"When we abolished the punishment for treason that you should be hanged and then cut down while still alive, then disemboweled while still alive, and then quartered, we did not abolish that punishment because we sympathized with traitors, but because we took the view that this was a punishment no longer consistent with our self-respect."
These words, spoken by Lord Chancellor Gardiner during the 1965 death penalty abolition debates in the British Parliament, illustrate the view of most people opposed to capital punishment. It’s not sympathy for the murderer that we feel. Indeed, most of us feel a great deal of anger and revulsion toward murderers and their actions. Our objection is that the death penalty is a renunciation of all that’s embodied in our concept of humanity. Or, more simply put, executions degrade us all.
Today, the execution process is far removed from most citizens. We may – or, more likely, may not – be aware of the criminal acts that put someone on death row. And if we are aware, it’s usually only through sensationalized press accounts. But very few know much about the human being whom society has condemned to death. And even fewer have witnessed an actual execution. They’re carried out in the middle of the night, in the dark, to hide what they really are – a barbaric punishment symbolic of our less civilized past.
The public is kept as far away from the process as possible to keep people from seeing that a real, flesh and blood human being is being put to death. Deliberate dehumanization of the process makes it easier for people to distance themselves from capital punishment, to accept it simply as "something government does." This allows us to avoid individual responsibility for the consequences of such actions. Yet, our government, state and federal, kills people in our names.
Alternatives to capital punishment, more in line with the values of an enlightened and humanistic society, do exist. Our institutions are supposed to reflect society’s highest values. Aren’t some of these compassion, concern for human rights, and a capacity for mercy? And by continuing to conduct executions, aren’t we undermining them? As Zimbabwe poet Chenjerai Hove wrote, "The death sentence is abominable, as abominable as the crime itself. Our society must be based on love, not hatred and victimization. Our penal code must be based on rehabilitation rather than annihilation." As long as the spirit of vengeance maintains the slightest vestige of respectability, as long as it pervades the public mind and imposes its evil on the law, we’ll make little headway toward the control of crime.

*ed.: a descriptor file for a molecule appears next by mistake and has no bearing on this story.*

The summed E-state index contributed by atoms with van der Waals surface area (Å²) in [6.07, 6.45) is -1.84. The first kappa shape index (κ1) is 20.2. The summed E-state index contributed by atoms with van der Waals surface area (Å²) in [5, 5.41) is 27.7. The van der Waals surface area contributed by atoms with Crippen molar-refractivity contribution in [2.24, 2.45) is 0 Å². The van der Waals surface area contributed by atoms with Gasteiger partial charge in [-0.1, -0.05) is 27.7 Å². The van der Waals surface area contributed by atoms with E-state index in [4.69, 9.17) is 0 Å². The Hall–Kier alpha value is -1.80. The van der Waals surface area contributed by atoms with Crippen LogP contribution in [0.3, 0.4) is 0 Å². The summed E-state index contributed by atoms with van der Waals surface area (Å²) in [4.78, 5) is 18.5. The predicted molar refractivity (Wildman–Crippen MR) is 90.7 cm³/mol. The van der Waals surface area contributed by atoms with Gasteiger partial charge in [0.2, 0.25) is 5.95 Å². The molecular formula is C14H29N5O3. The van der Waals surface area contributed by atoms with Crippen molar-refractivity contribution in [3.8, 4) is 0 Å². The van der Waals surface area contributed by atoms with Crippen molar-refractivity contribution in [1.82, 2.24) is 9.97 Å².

As I mentioned, there are suitable alternatives. Individuals who are a danger to society must be removed from it. Society has the indisputable right to protect itself. If rehabilitation isn’t possible, or isn’t a consideration, then removal must be permanent. But that removal need not take the form of the death penalty.
Those who favor the abolition of capital punishment do not advocate releasing convicted murderers. The choice isn’t between death and unconditional release, but between the death penalty and meaningful long-term sentences. Life without the possibility of parole, or a natural life sentence, meets the necessary requirements without being excessively brutal or barbaric.
Desires for vengeance, retribution, blood atonement, and the like are difficult to suppress. Perhaps, in a sense, some individuals do "deserve" to be executed. But the real question is, Do we really need the death penalty? In view of suitable alternatives, is society paying too high a price when it executes its own citizens? The late US Supreme Court Justice Thurgood Marshall once wrote, "I cannot agree that the American people have been so hardened, so embittered that they want to take the life of one who performs even the basest criminal act knowing that the execution is nothing more than bloodlust."
What can we do? Get involved, for nojustice is done if each person leaves the work to someone else. It’s time to acknowledge the death penalty for what it is – barbaric savagery – and replace it with natural life sentences. By rejecting apparently simple solutions that compromise our values and undermine fundamental principles of society, we maintain the greatness of our country. By giving in to base emotions, we lower ourselves to the level of those we seek to kill, and, in the process, weaken the moral fibers that bind and protect us. Admittedly, it’s difficult at times. But when we recognize the humanity of even the vilest criminals, when we acknowledge them as fellow human beings rather than objects to be discarded, we pay ourselves the highest of tributes and celebrate our humanity.